An upper airway obstruction occurs when there is a blockage in the throat, larynx or trachea. It may be caused by: infection, enlarged tonsils, a tonsil or pharynx abscess, inflammation, epiglottitis, croup, tracheomalacia (weakness in the trachea of infants), allergic reactions, tumors, foreign bodies, trauma, chemical burn, smoke inhalation, obstructive sleep apnea (OSA) or vocal cord problems. Symptoms may include difficulty breathing, agitation/fidgeting, choking, bluish color to the skin, gasping for air, confusion, changes in consciousness, wheezing, crowing, whistling, or other unusual breathing noises. Treatment depends on the cause of the blockage, but airway obstruction is a serious medical condition and may require a 911 call or an urgent visit to the ER. It is a good idea to learn the Heimlich maneuver, which can clear food or other foreign body from the airway when patients cannot speak or breathe.
Obstructive Sleep Apnea (OSA) is a sleep disorder that occurs in children and adults when a person stops breathing for seconds or minutes, a minimum of five times per hour. Symptoms include: daytime sleepiness, loud snoring, witnessed episodes of paused breathing or gasping for air, awakening with dry mouth or sore throat, morning headache, abrupt awakening with shortness of breath, difficulty staying asleep, and/or poor focus/concentration. If Dr. Agresti suspects sleep apnea, she will suggest a sleep study, as these are the best way to diagnose OSA and can be performed by home study or an overnight stay at a sleep center. OSA is a serious problem that can increase a person’s risk of heart attack, stroke, congestive heart failure, and pulmonary hypertension, and if suspected, should be investigated.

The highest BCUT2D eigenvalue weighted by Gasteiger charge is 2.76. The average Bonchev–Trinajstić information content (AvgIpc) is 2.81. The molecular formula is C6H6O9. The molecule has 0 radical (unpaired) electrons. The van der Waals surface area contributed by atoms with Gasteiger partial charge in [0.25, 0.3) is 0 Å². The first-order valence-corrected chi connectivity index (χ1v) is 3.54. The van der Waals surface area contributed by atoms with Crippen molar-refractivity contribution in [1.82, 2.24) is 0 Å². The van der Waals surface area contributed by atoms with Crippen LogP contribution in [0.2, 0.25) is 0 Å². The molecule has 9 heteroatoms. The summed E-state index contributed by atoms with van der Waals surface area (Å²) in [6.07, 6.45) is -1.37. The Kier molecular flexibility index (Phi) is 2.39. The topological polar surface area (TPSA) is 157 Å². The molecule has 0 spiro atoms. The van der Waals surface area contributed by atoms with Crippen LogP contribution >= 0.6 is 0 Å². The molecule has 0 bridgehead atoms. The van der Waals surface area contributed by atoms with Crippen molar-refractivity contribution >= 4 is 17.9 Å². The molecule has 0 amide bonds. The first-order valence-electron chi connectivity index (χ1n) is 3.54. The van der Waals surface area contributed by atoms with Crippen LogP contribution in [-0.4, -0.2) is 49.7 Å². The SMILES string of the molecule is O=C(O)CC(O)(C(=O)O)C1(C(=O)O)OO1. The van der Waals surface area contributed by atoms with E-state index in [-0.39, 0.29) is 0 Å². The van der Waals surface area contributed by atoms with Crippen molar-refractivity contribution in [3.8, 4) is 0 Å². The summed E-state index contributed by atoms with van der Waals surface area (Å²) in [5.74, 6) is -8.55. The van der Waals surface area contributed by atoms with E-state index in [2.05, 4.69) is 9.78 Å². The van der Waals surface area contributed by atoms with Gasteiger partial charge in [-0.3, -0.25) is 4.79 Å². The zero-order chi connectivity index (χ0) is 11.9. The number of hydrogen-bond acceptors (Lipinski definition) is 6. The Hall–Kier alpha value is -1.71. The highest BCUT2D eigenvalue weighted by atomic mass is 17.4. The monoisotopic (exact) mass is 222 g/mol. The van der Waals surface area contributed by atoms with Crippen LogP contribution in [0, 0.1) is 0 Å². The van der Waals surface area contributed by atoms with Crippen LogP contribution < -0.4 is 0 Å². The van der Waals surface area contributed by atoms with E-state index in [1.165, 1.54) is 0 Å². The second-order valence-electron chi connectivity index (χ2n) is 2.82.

Continuous Positive Airway Pressure (CPAP) Therapy is frequently prescribed as a treatment for Obstructive Sleep Apnea. This therapy includes a mask with a small machine attached that provides a steady stream of air into the nose, mouth and airways, preventing sleep apnea from occurring. Though some patients are very successful with this therapy, common problems with CPAP may include: leaky masks, trouble falling asleep, and a dry mouth and nose.
Uvulopalatopharyngoplasty is a surgical procedure used to treat obstructive sleep apnea and snoring, where the doctor removes the uvula, soft palate, tonsils and sometimes the adenoids to open up the airway. This procedure requires general anesthesia and takes 30-40 minutes, but recovery can take up to two weeks. In many cases, the need for CPAP mask therapy can be eliminated. However, sometimes the best treatment combines surgery and the use of CPAP mask therapy at lower pressures.
Central Sleep Apnea (CSA) is much less common and occurs when the brain fails to send a message to the muscles involved in breathing. When this occurs, a person may awaken with shortness of breath or have trouble getting to sleep or staying asleep. The most common cause of this condition is heart failure. In some cases, stroke can be a cause. People with CSA are more likely to remember awakening than the patient with Obstructive Sleep Apnea.